Figure showing the difference between emissions and removals.
Finland’s land use, land-use change and forestry (LULUCF) became a net source of emissions for the first time in 2021. Image: Finland Ministry of the Environment

How will Finland get to carbon neutrality?

Finland’s key policies to achieve climate neutrality by 2035 include:

  • Having almost emissions-free electricity and heat production by the end of the 2030s
  • Having a “resource-wise” and low-emission transport system
  • Lowering the construction sector’s carbon footprint
  • Boosting the energy efficiency of current building stock and moving to zero-emission heating.

The path to emissions-free electricity will primarily be laid by wind power. Onshore wind will make up a large part of Finland’s growth in renewable electricity generation, and the country will also develop its first large-scale offshore farms, according to the IEA. Finland’s wind power capacity grew by 75% in 2022 alone, the country’s wind power association says.

At the same time, solar power will go from being a minor contributor to the grid to playing a much bigger role. Solar took one of the biggest portions of Finnish public funding for energy investments in 2018-2021, at €37.5 million ($40.2m) – behind only transport and hydrogen, both on €40.2 million ($43m) – and the National Climate and Energy Strategy estimates capacity will jump to 5.3 gigawatts by 2030 from around 1 gigawatt in 2022.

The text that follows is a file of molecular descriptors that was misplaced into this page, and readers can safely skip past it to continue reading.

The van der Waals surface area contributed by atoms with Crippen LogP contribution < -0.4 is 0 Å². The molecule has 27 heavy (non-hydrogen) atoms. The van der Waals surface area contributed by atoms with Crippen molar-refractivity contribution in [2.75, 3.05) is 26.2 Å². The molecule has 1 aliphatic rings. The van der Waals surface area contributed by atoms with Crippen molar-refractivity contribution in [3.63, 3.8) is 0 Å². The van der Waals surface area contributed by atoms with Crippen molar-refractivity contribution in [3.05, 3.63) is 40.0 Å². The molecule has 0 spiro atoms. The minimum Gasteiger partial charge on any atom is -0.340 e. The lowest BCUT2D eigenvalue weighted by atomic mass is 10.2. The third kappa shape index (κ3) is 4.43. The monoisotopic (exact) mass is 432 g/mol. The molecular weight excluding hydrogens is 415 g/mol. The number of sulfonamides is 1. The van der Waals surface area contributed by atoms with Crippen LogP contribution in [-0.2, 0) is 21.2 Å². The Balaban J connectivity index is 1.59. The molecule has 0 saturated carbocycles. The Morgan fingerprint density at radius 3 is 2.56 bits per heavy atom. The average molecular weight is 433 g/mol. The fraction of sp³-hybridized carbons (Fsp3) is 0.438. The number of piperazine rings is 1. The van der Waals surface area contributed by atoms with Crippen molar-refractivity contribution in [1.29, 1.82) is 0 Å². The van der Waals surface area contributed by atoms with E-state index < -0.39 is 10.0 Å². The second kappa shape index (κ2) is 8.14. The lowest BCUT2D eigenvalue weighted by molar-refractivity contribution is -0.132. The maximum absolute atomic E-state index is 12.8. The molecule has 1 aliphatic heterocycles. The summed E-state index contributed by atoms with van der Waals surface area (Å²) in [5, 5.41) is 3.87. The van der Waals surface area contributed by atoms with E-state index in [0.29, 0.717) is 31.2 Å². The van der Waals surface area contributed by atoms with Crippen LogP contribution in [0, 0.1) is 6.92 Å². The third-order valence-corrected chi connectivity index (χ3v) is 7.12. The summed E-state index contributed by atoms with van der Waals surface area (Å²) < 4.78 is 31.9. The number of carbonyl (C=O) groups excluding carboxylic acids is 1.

Figure showing the total energy supply by source in Finland, 2005-2021.
Finland has cut the share of fossil fuels in its energy supply over the past decade. Image: IEA

Finland has more forest cover than any other country in Europe, at almost 75% of its total area. As a result, fuels derived from wood are key to its energy mix. These create many climate-warming emissions when burned, which is why the government wants to shift heating and cooling systems towards the use of non-combustion technologies such as heat pumps, waste heat recovery and geothermal energy, the IEA notes.

Decarbonizing Finland’s transport sector

Finland has committed to a goal of having only zero-emission passenger cars and vans on sale by 2035. It is making strong progress in adopting electric vehicles, the IEA says, but it also points out that it is behind Norway, Sweden, Denmark and Iceland in doing so.

Graph showing the registered electric vehicles and public charging points in Finland, 2012-2021.
Finland is making strong progress in boosting use of electric vehicles. Image: IEA

However, there is a need to address freight transport. It makes up 42% of fuel consumption on Finland’s roads and its energy intensity rose between 2005 and 2020. In this area, the government sees hydrogen and hydrogen-based fuels as better decarbonization solutions than electrification.